Well, I think that’s great advice. And who knows – your sharing this could save somebody’s life, so I really appreciate your time and I’m glad that we can just laugh about it. Now.

Bill Davidson 9:32
The funniest thing was if I was called during it and I think you learned that go into life, that’s your only option. But when I got home, I loaded up the pictures. This is hilarious. I’m sitting there and I’m looking at the pictures and then I look at what are the bears looking at me the the hairs on the back of my neck went off and I said my totally safe and now I could not believe by. So it was really kind of funny.

Cherie Dawn Haas 9:59
Yeah, that’s probably just some kind of survival skill that’s ingrained into your brain as a human being that, you have to stay calm in that moment, right?

Bill Davidson 10:10
Yeah. And I think your training does it. If you’re used to panicking your whole life, then you probably I probably would have panicked and run and picked up. Because what’s hilarious is, and I just happened a few years ago. So I was just going through my old photos, for some reason, trying to clean them out or whatever. And they popped up, and I remembered it. So when I saw the comments on Facebook, I heard Larry at some level, they’re just really rioted. So it was kind of funny when I posted it. And I didn’t expect all that much of response. Yeah, but here’s what was so funny. So we were up there shooting the video, right? I was shooting the video for Streamline a plein air video just recently in the Adirondacks. Yeah, there was, there was four of us, I think, went up there to shoot videos, later videos for straight play. And so this is how funny the social media is. So people I’m up there shooting, and there’s a picture with all the cameras and everything while I’m shooting the player video. I go, kudos to the crew, they’re great. They do a fantastic job, I post that. And there’s comments like, well, that they should have kept the bears away, out of all make stuff. It’s all hilarious.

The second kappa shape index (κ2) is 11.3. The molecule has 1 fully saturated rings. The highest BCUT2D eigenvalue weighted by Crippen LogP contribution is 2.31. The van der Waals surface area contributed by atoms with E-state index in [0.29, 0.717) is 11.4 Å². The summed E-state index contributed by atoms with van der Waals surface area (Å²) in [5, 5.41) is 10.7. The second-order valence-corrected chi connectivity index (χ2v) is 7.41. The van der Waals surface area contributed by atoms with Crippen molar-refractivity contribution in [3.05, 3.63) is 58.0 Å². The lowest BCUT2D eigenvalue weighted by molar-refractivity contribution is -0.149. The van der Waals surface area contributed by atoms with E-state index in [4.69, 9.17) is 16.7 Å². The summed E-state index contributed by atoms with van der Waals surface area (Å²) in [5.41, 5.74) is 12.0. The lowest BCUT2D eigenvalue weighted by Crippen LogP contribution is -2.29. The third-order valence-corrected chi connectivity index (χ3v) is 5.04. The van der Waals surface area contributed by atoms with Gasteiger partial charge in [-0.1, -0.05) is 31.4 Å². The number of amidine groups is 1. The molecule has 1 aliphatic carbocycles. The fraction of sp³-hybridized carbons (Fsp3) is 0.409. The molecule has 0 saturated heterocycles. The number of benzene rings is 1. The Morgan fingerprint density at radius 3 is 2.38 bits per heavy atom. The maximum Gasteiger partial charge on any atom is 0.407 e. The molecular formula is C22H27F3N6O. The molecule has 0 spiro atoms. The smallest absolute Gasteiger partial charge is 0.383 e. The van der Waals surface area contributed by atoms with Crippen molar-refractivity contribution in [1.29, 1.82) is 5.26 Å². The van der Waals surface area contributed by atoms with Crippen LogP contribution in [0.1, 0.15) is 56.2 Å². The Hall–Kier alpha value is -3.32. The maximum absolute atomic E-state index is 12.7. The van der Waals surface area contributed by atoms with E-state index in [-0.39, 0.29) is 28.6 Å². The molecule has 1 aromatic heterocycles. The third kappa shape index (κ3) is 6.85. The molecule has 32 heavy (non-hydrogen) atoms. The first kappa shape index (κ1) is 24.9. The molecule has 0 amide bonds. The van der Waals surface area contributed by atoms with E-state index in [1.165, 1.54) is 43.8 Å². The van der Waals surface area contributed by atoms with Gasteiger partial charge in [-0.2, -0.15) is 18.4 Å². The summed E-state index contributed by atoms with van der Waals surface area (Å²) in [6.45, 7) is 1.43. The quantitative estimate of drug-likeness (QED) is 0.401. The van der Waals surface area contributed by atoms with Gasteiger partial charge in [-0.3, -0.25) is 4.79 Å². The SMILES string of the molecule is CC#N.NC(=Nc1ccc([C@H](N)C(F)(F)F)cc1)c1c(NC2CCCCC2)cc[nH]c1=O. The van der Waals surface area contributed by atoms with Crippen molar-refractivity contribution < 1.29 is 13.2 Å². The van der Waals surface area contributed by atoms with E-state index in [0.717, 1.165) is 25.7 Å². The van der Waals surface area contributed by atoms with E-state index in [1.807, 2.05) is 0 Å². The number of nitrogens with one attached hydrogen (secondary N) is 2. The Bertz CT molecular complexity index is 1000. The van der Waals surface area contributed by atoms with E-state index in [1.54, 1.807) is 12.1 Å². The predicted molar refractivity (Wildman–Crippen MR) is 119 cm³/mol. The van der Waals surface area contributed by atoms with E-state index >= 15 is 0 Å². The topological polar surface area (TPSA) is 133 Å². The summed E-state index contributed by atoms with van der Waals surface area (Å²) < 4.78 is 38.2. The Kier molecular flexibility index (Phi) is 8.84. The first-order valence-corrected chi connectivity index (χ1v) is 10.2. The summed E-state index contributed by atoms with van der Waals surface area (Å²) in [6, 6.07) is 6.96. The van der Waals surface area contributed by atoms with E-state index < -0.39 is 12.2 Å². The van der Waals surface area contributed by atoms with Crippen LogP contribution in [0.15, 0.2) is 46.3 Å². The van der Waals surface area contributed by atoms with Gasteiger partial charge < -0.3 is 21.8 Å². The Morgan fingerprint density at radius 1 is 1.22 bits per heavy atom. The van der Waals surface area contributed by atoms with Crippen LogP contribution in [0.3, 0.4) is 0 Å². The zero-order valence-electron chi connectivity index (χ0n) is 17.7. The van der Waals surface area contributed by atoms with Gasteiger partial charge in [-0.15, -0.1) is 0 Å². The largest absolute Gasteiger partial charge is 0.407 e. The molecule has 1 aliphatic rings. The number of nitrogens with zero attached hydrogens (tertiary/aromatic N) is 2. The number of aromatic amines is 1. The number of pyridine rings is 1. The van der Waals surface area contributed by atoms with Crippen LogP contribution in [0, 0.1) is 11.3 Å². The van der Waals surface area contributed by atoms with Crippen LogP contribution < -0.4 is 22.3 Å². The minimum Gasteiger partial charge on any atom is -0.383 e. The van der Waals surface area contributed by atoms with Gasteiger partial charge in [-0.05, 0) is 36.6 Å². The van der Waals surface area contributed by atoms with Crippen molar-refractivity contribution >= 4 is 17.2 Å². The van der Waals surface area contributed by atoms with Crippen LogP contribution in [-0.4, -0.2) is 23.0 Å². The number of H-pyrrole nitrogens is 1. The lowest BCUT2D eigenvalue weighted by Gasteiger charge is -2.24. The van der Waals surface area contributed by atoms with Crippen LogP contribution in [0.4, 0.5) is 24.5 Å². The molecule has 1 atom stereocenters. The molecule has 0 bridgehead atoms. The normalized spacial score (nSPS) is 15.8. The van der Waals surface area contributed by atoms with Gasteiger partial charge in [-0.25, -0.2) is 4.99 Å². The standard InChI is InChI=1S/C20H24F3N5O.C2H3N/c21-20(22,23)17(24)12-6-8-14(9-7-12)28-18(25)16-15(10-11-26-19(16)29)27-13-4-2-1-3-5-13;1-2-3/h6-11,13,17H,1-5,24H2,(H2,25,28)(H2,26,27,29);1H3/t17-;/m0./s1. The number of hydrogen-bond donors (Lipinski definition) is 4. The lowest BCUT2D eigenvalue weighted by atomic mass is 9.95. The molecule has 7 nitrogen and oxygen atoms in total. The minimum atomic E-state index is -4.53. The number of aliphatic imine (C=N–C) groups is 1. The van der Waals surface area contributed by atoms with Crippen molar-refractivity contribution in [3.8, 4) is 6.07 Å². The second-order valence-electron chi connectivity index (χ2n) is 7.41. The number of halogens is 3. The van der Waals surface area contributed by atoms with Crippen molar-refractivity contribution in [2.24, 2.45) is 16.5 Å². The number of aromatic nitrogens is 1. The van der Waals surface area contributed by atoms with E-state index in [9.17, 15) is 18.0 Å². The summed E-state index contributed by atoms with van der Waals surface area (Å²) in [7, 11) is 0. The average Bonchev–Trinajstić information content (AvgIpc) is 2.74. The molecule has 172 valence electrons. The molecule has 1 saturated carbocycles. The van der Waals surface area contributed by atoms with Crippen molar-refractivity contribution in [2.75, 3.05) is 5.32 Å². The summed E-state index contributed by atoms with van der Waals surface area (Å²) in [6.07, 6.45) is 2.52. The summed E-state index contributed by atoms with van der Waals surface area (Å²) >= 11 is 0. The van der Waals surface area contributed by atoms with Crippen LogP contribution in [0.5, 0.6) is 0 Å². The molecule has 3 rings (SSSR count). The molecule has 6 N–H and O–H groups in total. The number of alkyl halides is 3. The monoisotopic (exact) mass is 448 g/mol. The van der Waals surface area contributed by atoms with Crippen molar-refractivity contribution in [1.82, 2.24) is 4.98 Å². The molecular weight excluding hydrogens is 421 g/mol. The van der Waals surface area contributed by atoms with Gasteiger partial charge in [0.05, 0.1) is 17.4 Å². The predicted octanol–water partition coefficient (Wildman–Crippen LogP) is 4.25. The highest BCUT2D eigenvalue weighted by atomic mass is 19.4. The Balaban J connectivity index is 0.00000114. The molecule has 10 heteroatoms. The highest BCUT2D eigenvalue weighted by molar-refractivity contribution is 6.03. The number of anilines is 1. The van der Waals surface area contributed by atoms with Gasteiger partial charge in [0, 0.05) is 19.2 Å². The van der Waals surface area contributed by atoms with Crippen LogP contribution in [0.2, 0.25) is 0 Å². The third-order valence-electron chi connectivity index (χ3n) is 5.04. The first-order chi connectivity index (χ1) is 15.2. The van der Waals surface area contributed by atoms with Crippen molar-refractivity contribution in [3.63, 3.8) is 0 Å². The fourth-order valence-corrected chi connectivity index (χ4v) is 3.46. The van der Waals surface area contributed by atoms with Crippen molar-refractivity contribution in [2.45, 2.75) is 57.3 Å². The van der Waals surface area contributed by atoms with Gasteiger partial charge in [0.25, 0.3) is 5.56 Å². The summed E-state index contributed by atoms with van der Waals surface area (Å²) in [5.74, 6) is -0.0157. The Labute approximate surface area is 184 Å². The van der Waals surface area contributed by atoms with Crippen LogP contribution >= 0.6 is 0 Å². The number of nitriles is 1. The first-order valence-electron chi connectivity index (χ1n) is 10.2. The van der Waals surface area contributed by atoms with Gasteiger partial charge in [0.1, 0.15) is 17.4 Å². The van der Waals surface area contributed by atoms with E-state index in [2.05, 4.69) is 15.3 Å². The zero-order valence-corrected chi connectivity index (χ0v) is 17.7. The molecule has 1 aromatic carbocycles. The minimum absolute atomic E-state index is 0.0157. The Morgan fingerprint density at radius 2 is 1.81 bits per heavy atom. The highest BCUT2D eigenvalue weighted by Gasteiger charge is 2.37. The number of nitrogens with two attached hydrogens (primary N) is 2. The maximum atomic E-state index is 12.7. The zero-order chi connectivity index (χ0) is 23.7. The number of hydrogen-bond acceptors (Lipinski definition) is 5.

Cherie Dawn Haas 11:24
What I say is that time is an illusion anyway. And something like this bear story, that is timeless … I assumed that it happened this week. But it’s something that 10 years from now, 20 years from now, people, people can take heed from it.

Bill Davidson 11:46
Well, yeah, I think it’s, you know, my stupidity can serve a little bit of a purpose. That’s great. And it was kind of funny. Even my family didn’t really know. they were going, what, what are you talking about? When did this happen? And you’ve never brought it up?

Cherie Dawn Haas 12:06
Yeah, well, it’s pretty, it’s literally wild.

Bill Davidson 12:10
It’s, you may get some more stories out of this. I don’t know, there’s probably other people that have run into him. But I was just, I was lucky that I picked up my camera.

Cherie Dawn Haas 12:20
That’s the thing. I mean, anytime somebody gets some kind of an image for something, it does make it more likely to get broadcasted in a bigger way for sure. Because it definitely caught my eye. And I knew right away I was I saved a link to that post that you made. I’m like, reach out to Bill, to get some of my stories. Earlier today, I was looking at essentially doing some research because I was going to quote the experts on what to do if you’re around bears, so I went to the National Park Service. And they said everything that you said, so I was really glad to hear you putting it into your own words for people to know. Now, my question, though, is that I don’t think I would know the difference between a brown bear and a grizzly if I saw them.